What do you think of when you hear the word ADHD? Do you think of a hyperactive child disrupting a classroom? Do you think of an overly impulsive child? Do you think of a kid who will inevitably turn to substance abuse? Do you think that kids with ADHD just want attention?
These are the types of thoughts many people have when they think of a person with Attention-Deficit/Hyperactivity Disorder. The misconceptions people have about ADHD tend to both downplay the seriousness of the disorder and erase the experience of it. Unfortunately, many people with the disorder get stigmatized as a result of these myths. I have seen this stigma from firsthand experience.
My older brother has ADHD and I remember watching him struggle. He was ridiculed by his classmates; they called him crazy. His teachers labeled him as a troublemaker and he became notorious for his behavior. Nobody ever took his disorder into consideration and he was either perceived as a “bad kid” or as having a learning disability. My mother had to fight the school system from placing him into special education. These constant struggles caused him to resent school. He felt like an unwanted burden, so he stopped going.
Myth: ADHD is not a real disorder.
There are a lot of people who don’t think that ADHD is a real disorder. People with ADHD get marginalized because their disorder is not as easily diagnosable in the biomedical world. Since there is no single scientific test such as a blood or brain exam that can be used to diagnose ADHD, it gets reduced to a “fixable” behavioral problem. The problem is that ADHD does not fit a strict category and is still being understood by professionals, so it’s no wonder why many people misunderstand it. However, ADHD is a disorder just like any other. It may not have a single treatment or method of diagnosis, but that does not make it any less of a real impairment.
There is a tendency to associate ADHD with bad parenting. The logic is that these kids weren’t properly disciplined, it isn’t that they actually have a disorder. I remember my mother feeling inadequate and that it was her fault that my brother acted out so often. She did not understand that the disorder was the root cause of his behavioral problems. My mother was not at fault, but she and many other parents of children with ADHD get blamed for causing the disorder.
Even though the environment plays a role in the development of ADHD, it is not the sole cause. Therefore, parents and schools should not be blamed for the disorder. Parental and educational support are helpful, but it is a medical disorder and should be treated like one, and that may or may not include medication.
Myth: ADHD is a childhood disorder.
Another common misconception is that ADHD is only prevalent in childhood. Plenty of teens and adults deal with ADHD symptoms everyday. Teens often exhibit symptoms from their early childhood, but are less likely to be excused because it seems “childish” to express hyperactivity, inattention or impulsivity. The symptoms in adults with ADHD are not as noticeable; however, many adults still struggle with organizational skills and forgetfulness. They tend to have difficulty keeping jobs and often have trouble maintaining relationships.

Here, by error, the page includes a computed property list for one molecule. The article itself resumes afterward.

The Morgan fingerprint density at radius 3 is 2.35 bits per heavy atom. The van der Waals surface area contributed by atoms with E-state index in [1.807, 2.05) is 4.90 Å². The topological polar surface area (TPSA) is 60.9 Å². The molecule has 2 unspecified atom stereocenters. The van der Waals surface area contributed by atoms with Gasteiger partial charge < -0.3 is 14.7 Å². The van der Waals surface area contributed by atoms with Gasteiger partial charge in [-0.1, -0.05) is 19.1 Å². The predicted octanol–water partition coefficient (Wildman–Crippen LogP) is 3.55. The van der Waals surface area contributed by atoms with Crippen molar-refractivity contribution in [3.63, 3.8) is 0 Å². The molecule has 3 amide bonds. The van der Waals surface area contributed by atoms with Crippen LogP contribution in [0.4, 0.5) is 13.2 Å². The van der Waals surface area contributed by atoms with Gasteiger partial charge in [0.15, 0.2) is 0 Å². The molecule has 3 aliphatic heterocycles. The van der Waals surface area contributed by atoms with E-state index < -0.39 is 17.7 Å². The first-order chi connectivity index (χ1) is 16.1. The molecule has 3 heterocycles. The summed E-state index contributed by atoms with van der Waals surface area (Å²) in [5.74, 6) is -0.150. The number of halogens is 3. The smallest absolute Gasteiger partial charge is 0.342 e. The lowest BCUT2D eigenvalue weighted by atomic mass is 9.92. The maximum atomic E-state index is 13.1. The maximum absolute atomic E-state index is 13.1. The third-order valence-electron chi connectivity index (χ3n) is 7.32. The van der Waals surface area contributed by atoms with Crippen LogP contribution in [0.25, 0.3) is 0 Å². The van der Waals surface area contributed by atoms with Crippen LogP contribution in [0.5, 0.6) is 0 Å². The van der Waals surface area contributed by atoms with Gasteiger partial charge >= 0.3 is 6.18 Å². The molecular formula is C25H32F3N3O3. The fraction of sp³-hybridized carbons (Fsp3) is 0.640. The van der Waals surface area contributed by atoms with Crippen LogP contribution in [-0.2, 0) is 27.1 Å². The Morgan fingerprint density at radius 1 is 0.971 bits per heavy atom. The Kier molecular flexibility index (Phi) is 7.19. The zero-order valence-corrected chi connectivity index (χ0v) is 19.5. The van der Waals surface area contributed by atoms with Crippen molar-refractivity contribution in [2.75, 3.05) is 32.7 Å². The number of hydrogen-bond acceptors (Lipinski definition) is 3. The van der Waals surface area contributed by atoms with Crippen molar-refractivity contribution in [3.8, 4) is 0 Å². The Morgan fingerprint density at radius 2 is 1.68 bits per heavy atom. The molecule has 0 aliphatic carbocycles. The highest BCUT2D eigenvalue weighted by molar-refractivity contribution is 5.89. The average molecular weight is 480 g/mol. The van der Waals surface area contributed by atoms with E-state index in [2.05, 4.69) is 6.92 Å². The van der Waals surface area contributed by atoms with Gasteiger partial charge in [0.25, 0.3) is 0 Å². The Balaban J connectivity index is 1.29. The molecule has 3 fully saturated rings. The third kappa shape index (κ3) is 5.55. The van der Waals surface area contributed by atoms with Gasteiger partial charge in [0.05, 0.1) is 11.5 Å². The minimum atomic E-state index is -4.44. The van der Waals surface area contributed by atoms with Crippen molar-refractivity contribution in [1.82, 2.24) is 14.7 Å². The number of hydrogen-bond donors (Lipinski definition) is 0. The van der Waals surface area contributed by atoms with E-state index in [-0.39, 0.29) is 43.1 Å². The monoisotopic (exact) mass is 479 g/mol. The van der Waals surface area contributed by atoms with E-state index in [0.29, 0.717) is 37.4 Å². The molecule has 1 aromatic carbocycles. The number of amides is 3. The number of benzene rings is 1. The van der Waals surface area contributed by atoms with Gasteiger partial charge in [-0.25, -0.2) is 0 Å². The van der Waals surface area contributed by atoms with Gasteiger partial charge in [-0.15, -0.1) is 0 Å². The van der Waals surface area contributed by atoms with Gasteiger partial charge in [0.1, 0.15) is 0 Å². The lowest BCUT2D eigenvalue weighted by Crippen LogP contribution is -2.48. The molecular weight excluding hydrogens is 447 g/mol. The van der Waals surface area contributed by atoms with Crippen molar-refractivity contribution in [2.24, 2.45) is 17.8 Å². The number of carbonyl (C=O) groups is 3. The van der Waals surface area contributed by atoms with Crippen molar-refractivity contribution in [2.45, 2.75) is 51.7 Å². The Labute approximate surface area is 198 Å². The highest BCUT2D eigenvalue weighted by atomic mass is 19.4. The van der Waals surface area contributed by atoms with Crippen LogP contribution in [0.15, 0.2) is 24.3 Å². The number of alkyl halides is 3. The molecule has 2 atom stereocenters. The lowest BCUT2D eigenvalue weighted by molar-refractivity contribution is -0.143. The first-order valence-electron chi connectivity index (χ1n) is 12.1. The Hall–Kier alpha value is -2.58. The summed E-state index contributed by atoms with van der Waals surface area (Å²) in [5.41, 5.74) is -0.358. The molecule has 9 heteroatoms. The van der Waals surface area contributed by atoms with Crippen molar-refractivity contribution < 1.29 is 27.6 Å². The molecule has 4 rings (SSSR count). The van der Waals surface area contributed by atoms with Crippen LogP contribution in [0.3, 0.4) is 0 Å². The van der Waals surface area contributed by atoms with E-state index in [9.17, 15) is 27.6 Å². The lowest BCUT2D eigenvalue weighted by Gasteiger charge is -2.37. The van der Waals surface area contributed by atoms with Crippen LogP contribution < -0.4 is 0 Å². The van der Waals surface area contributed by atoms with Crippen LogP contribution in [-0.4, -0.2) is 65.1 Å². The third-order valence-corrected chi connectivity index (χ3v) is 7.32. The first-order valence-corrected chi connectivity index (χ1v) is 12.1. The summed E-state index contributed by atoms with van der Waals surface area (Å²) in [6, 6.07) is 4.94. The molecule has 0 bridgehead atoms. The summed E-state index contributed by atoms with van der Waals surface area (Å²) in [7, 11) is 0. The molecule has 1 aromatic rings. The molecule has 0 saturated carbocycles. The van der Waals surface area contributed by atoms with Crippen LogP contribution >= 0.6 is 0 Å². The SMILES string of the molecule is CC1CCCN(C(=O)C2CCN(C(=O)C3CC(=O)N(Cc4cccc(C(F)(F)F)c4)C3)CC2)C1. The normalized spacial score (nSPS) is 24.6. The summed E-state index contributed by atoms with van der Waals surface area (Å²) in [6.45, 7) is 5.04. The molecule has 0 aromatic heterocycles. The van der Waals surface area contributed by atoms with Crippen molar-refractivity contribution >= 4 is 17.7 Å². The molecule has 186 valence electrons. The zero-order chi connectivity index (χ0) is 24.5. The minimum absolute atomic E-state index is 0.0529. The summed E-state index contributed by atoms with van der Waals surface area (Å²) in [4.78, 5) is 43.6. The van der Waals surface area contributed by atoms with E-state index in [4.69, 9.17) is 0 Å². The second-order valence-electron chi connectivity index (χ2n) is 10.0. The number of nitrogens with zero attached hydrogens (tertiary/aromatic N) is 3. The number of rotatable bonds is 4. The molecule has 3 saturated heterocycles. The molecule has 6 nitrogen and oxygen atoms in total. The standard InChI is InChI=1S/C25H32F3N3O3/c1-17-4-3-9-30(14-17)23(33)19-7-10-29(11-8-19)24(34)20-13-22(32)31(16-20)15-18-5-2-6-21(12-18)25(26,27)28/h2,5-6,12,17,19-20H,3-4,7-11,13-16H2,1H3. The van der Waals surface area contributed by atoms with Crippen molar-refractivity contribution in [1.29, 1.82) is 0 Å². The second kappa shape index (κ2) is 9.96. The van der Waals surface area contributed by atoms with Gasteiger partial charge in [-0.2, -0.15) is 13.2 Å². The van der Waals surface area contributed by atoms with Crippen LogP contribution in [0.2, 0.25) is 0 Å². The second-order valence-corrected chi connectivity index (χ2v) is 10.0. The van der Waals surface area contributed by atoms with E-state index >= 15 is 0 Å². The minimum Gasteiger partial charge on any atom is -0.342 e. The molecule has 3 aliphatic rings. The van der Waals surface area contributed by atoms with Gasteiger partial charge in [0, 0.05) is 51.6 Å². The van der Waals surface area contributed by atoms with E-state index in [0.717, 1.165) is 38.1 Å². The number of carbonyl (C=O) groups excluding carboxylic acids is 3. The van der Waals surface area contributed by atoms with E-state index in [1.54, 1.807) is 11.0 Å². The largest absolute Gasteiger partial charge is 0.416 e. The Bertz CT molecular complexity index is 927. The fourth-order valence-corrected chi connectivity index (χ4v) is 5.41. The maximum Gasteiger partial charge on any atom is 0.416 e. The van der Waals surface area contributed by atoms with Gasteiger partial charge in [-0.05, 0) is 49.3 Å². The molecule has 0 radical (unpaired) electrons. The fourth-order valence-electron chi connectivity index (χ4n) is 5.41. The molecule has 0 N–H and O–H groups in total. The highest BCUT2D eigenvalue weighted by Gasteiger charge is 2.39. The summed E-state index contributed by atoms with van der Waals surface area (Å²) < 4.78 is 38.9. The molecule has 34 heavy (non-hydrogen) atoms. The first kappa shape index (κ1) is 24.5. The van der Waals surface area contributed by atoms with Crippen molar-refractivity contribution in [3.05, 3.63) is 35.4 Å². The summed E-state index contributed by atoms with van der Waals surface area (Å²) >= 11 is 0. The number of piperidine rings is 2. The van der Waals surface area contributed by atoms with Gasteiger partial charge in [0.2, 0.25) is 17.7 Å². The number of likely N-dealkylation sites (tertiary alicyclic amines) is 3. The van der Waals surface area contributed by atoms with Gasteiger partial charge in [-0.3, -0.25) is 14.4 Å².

As an adult today, my brother still struggles with the symptoms listed above, and many other adults do too. ADHD is not a disorder that magically vanishes when you grow up. It still lingers and creates conflict in an individual’s everyday life.
Myth: Everybody has ADHD these days.
People tend to misinterpret the increased diagnosis of ADHD to be an over-diagnosis. I often hear people say that “everybody has ADHD these days.” This statement reduces the legitimacy of the disorder because it questions the rigidity of its diagnostic process. There are many reasons for the increase in diagnosis. Some studies indicate a correlation between the school accountability policy and ADHD diagnosis. This policy measures the amount of rewards given to schools based on academic test scores and graduation rates. To maximize their rewards, schools had more underachieving students diagnosed and treated for ADHD so they would be put on medications and/or receive testing accommodations.
However, this increase might not be so bad. There are still many individuals with ADHD who go through life undiagnosed and untreated. This is especially seen in people who come from minority groups or whose parents are not familiar with the disorder because they often don’t report any of the symptoms.
ADHD is a serious disorder and a painful reality for many individuals. Making seemingly harmless comments about ADHD adds to the stigma. The misconceptions are widespread and many people don’t look for any information other than what they hear or read, unless the disorder directly affects them or someone they know. Rethink the thoughts you have when you hear the word ADHD. Are they marginalizing? Are they generalizing? Do they reduce the legitimacy of the disorder?
Tiffany Marquez can be reached at firstname.lastname@example.org.